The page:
Series
Umeå University medical dissertations, ISSN 0346-6612 ; 1717
Keyword
WT1, AML, MRD, ccRCC, SNPs, DNA methylation, SCCHN, p63
National Category
Cancer and Oncology
Research subject
Clinical Chemistry
Identifiers
urn:nbn:se:umu:diva-103389 (URN)978-91-7601-263-5 (ISBN)
Public defence
2015-06-12, Hörsal Betula, 6M, Norrlands universitetssjukhus, Umeå, 09:00 (English)
Opponent
Supervisors
Available from: 2015-05-22 Created: 2015-05-21 Last updated: 2015-09-02Bibliographically approved
2. Significance of Wilms’ tumor gene 1 as a biomarker in acute leukemia and solid tumors
Open this publication in new window or tab >>Significance of Wilms’ tumor gene 1 as a biomarker in acute leukemia and solid tumors
2016 (English)Doctoral thesis, comprehensive summary (Other academic)
Abstract [en]

Wilms’ tumor gene 1 (WT1) is a zinc finger transcriptional regulator with crucial functions in embryonic development. Originally WT1 was described as a tumor suppressor gene, but later studies have shown oncogenic properties of WT1 in a variety of tumors. Because of its dual functions in tumorigenesis, WT1 has been described as a chameleon gene. In this thesis, the significance of WT1 as a biomarker was investigated in acute myeloid leukemia (AML), clear cell renal cell carcinoma (ccRCC), ovarian carcinoma (OC) and childhood B-cell precursor acute lymphoblastic leukemia (BCP-ALL).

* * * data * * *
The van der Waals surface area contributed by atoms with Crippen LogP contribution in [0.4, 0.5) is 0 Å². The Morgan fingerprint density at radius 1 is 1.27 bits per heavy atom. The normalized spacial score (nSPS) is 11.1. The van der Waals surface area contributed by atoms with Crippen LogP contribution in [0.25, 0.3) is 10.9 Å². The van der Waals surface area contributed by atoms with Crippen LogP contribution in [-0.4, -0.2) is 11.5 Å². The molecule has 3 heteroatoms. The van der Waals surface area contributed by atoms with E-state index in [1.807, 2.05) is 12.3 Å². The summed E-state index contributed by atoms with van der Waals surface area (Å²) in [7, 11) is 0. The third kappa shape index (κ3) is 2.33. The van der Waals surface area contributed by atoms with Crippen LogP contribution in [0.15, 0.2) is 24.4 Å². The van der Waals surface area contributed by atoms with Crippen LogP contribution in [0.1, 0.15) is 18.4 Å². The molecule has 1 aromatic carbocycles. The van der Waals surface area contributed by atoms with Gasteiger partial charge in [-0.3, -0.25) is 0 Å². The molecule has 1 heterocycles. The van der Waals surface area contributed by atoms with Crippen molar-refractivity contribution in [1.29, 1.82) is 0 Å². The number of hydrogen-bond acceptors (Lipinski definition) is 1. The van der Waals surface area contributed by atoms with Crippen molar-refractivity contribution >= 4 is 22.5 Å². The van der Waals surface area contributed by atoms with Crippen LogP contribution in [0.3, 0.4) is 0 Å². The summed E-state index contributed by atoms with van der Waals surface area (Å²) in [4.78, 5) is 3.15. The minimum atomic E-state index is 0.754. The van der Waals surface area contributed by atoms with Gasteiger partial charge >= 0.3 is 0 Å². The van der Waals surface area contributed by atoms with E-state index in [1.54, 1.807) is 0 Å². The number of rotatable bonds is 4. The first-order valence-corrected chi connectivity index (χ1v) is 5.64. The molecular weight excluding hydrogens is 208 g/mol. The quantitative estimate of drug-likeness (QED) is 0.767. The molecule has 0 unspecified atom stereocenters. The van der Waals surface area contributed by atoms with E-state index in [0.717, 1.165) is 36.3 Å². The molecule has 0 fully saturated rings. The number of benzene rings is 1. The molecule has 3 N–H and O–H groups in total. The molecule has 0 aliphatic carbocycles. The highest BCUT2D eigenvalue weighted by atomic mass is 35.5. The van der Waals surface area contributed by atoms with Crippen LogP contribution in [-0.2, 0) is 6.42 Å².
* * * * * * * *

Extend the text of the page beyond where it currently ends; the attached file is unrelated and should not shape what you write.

Previous studies have suggested that expression of WT1 is a potential marker for detection of minimal residual disease (MRD) in AML. We aimed to define expression of WT1 as an MRD marker in AML. In adult AML patients, we found that a reduction of WT1 expression in bone marrow (≥ 1-log) detected less than 1 month after diagnosis was associated with an improved overall survival (OS) and freedom from relapse (FFR). In peripheral blood, a reduction of WT1 expression (≥ 2-log) detected between 1 and 6 months after treatment initiation was associated with an improved OS and FFR.